Job sites are bustling hubs of activity where critical work on infrastructure occurs, and Flagger Force team members play a critical role in keeping the work moving. But job sites can also be hazardous places where steps must be taken to prevent accidents and injuries. In fact, the construction industry in the U.S. consistently ranks among the highest in terms of workplace injuries and fatalities. And that’s where the Job Safety Discussions (JSD) come in—they’re a critical practice to ensure safety and reduce risk on the job site.

In this article, we’ll explore the importance of job safety discussions and how they increase job site safety.

Construction Site Accidents

According to the U.S. Bureau of Labor Statistics, construction was the leading industry for fatal accidents in 2021 with 986. In 2022, OSHA reported an increase to 1,008 construction workplace fatalities. That breaks down to 10 in 100,000 employees who died because of accidents at work. And 34% of those fatalities were from the result of a fall. Globally, the construction industry is responsible for one out of every five workplace injuries.

These statistics explain the urgent need for on-site safety measures, one of which is the job safety discussion to protect workers and create a safe environment for the general public to drive through work zones.

Purpose of the Job Safety Discussion

At Flagger Force, the JSD is a conversation that includes the client, all crew members, crew leaders, and advanced crew leaders on a job site. It is held during the pre-job brief and must be completed before setting up the job site. It is a clear Flagger Force policy that before Flagger Force crew members drop any equipment on the roadway, the pre-job brief must be complete, and all job elements must be clearly understood.

A JSD is a designated time before the workday begins and workers come together for a safety briefing. This briefing serves as an opportunity to discuss best safety practices, review potential hazards, flagging stations, and client work, such as obstacles overhead or chemical exposures, and ensure that all team members are aligned regarding safety protocols. The idea for the JSD comes from other construction and utility operations that have adopted similar practices like tailgate talks, safety minutes, or safety stand-downs. Historically, since implementing these practices at other organizations, incident and injury rates on job sites have decreased.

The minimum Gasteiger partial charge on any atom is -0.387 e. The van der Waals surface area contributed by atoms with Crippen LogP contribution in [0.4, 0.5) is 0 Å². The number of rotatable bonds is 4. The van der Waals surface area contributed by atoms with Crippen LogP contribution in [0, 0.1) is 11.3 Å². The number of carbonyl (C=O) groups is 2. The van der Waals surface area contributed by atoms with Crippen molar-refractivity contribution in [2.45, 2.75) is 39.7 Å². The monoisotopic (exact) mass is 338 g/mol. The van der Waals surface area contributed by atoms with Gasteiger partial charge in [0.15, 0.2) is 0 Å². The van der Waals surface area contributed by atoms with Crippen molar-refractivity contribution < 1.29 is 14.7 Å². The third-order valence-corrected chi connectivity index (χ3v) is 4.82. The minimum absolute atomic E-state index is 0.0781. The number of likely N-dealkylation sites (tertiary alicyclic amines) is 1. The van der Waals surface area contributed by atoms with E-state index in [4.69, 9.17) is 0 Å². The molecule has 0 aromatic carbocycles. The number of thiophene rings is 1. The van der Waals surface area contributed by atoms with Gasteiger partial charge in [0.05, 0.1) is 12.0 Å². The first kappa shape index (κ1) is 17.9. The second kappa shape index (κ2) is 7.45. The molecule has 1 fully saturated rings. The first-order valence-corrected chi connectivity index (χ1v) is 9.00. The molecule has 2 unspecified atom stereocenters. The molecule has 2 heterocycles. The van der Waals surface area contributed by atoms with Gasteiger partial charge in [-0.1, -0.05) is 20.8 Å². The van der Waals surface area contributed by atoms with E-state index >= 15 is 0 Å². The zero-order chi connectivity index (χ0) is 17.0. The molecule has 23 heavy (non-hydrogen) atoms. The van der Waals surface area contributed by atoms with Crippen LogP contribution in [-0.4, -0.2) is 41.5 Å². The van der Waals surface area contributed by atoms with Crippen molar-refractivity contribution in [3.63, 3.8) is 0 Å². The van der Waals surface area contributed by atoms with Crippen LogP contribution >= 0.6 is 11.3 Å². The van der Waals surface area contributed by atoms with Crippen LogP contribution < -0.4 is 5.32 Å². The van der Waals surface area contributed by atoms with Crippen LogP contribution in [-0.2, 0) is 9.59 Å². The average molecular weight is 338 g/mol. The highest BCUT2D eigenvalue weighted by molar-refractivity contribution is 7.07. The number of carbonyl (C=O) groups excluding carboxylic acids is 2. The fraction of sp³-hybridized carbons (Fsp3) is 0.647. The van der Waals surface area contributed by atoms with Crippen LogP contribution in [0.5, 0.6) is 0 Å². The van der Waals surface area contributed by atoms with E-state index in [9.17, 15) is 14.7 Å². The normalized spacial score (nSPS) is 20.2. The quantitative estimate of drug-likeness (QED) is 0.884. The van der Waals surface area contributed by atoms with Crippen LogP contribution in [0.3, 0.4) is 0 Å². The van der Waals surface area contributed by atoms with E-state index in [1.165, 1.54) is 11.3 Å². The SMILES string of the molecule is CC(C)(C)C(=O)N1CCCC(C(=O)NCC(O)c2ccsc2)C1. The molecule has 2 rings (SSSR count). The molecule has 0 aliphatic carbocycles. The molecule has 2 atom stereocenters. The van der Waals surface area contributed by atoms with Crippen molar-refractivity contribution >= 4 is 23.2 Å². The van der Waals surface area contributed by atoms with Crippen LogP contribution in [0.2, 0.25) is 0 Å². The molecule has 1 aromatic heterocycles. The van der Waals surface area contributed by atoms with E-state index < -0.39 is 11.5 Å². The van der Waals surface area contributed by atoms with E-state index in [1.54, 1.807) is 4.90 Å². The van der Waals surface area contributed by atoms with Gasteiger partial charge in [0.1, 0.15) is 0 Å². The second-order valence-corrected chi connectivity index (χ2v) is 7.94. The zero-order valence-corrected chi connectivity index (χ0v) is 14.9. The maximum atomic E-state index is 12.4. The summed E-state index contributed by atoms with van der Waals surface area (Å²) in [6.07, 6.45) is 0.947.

What topics are covered in a JSD? Every JSD covers safety-related issues, like:                                                                  

  • Potential hazards that the crew will face while on the job site
  • Location where the client will be working
  • Type and amount of equipment necessary
  • Whether the site will be mobile or stationary
  • When relief breaks will be scheduled
  • How long the client will be on the roadway

Building a Culture of Safety at Flagger Force

At Flagger Force, safety is one of the hallmarks of company culture. The Flagger Force team prides itself on its Safety-Drivenculture. This means that safety is a priority in work zones, driving company vehicles, and even working in the office. Safety is a critical practice for Flagger Force teams and clients because it’s essential for completing jobs successfully and protecting lives. Awareness of potential risks is critical at every work location!

JSDs are a critical safety practice because they create awareness of safety issues and build team alignment on operating safely. Without JSDs, communication can break down and job-site hazards could be ignored; both factors have proven to be root causes in past incidents. So JSDs are a daily, practical way that Flagger Force crews live in a culture of safety.

Moreover, we know that JSDs do increase job site safety. Through Work Zone Observations, which are evaluations conducted by Flagger Force managers, it’s clear that when crews don’t conduct JSDs, they are more likely to have an injury or incident on the job. And this makes sense—when we know the risks around us, we’re more capable of avoiding them. That’s a hallmark of a Safety-Drivenculture.